Fourth, the claim that the US has way too many bases at home and abroad is false. While some bases can and should be closed and America does need a BRAC round, the majority of bases in Asia, and many strategic bases in Europe, are needed. Moreover, Maginnis’ claims of numbers of US bases abroad are completely false. The vast majority of what he calls “bases” are tiny military installations like fuel dumps, and only several dozen of them are large bases like Spangdahlem, Aviano, Kadena, and Misawa.

Fifth, the claim that

“the Pentagon dropped the costly Air Force F-22 Raptor because it failed the “needs” rationale and the same should apply to the F-35 Joint Strike Fighter and the $15-billion-each aircraft carriers that are vulnerable to China’s carrier sinking DF-21D missiles.”

is completely false. The F-22 Raptor is not that costly (it costs only $137 mn per copy) and it is VERY MUCH NEEDED to defeat the newest Russian and Chinese fighters (the PAKFA, the J-20, the J-10, the JF-17, and the various variants of the Flanker). The F-35 is needed for the same reason, as well as many others, including the need to replace several types of obsolete aircraft that are wearing out. The USMC alone would save at least $1 bn per year by replacing its F/A-18s, AV-8s, and EA-6s with F-35Bs.

The USN’s aircraft carriers do NOT cost $15 trillion per year, and their costs could be significantly reduced by buying them in pairs, buying them in multi-year contracts, repetitive construction, etc. Furthermore, they are very much needed, because only an aircraft carrier is the only warship type that can deliver sufficient, massive airpower wherever it’s needed. In October 2001, right after the 9/11 attacks, when President Bush gave the order to bomb Afghanistan, ONLY aircraft carriers and USAF long range bombers could deliver any strikes against the Taleban and AQ there, because there were no land bases available in the area at the time. In fact, immediately after he learned of the attacks, CVN-65’s skipper, Capt. James Winnefeld (the current VCJCS) ordered the ship (which was coming home after a Gulf deployment) to turn back, and the next day, its aircraft were within range of Afghanistan.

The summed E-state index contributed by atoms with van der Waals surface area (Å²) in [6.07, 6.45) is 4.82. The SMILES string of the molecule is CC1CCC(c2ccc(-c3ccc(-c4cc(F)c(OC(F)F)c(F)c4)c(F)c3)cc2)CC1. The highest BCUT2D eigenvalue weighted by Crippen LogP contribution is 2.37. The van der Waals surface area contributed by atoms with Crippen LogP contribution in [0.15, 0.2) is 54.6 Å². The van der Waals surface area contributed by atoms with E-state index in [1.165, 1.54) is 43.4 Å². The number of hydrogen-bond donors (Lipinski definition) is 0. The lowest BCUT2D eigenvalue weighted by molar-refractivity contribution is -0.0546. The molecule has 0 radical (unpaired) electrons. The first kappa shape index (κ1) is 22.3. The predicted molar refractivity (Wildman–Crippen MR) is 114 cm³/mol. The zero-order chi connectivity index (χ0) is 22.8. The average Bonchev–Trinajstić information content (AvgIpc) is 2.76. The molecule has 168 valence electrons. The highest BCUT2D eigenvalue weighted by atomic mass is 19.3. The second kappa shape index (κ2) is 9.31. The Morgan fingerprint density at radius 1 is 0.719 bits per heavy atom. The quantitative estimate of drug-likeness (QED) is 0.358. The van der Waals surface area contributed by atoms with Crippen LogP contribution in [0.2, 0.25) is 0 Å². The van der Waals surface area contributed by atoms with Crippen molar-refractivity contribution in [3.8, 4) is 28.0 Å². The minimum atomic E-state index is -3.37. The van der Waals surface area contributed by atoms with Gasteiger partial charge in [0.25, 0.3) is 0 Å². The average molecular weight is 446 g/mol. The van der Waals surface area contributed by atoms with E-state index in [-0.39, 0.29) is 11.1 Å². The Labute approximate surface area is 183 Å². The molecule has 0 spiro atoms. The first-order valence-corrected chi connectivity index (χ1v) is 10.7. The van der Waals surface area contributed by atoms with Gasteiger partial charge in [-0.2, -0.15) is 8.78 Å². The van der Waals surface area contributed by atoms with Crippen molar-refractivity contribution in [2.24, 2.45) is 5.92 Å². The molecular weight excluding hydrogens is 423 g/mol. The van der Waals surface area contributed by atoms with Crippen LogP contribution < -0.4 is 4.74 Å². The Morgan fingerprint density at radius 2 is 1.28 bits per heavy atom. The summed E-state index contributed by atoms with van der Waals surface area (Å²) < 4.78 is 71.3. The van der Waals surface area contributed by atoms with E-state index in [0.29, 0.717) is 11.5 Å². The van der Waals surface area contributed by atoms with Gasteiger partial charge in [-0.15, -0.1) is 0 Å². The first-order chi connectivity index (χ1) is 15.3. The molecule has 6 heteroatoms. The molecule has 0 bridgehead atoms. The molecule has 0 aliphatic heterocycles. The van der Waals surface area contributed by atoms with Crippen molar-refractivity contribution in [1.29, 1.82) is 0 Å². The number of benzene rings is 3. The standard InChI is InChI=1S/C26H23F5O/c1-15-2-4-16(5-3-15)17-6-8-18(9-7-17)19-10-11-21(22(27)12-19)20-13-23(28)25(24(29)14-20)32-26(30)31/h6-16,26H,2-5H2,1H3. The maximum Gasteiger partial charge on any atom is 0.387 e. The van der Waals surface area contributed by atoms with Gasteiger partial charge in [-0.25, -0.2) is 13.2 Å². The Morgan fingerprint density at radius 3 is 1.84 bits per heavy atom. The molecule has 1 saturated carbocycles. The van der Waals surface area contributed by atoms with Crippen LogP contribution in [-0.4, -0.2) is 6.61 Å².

Moreover, carriers are not nearly as vulnerable as Maginnis claims. They’re the best protected vessels of the Navy, hidden behind several layers of protection, including BMD-capable warships.

Moreover, if anti-ship missiles are the concern, gutting Naval Aviation and the USAF is the worst way to deal with them, because such weapons are best dealt with by attacking their launchers… with aircraft, of course. The best way is to kill the archer, not the arrows.

And for that, the F-35 is needed. The Super Bug does not have a sufficient range. Not even close.

“A better approach is to concentrate on utility platforms such as unmanned drones and cargo airlift and reduce costs by using common aircraft across the services. “

Drones are the most accident-prone aircraft in US inventory, and they’re of very limited use. They’re good only for ISR and small-scale ground attacks. Cargo airlift aircraft are nice, but a military without combat aircraft will be a toothless, weak one. Airlift aircraft are nice, but they’re no substitute for weapons.

“We can simultaneously defend our country and streamline military spending.”

Deep cuts cannot be made without severely weakening the US military and thus severely degrading its ability to defend the country. There’s no way around that fact. Deep budget cuts always result in deep, across-the-board cuts in the force structure, care for the troops, the development and acquisition of new equipment, training, operations, and the maintenance of existing equipment and bases.

Maginnis lives in a world of make-believe. He lives in a kum-ba-yah world. He thinks the US can deeply cut its defense budget and still be safe. But it’s not possible. A strong defense costs a lot. That is a fact that American taxpayers need to understand.

Maginnis probably wants to appease both sides of this debate – those who demand deep defense cuts, and those who want America’s defense to be put first.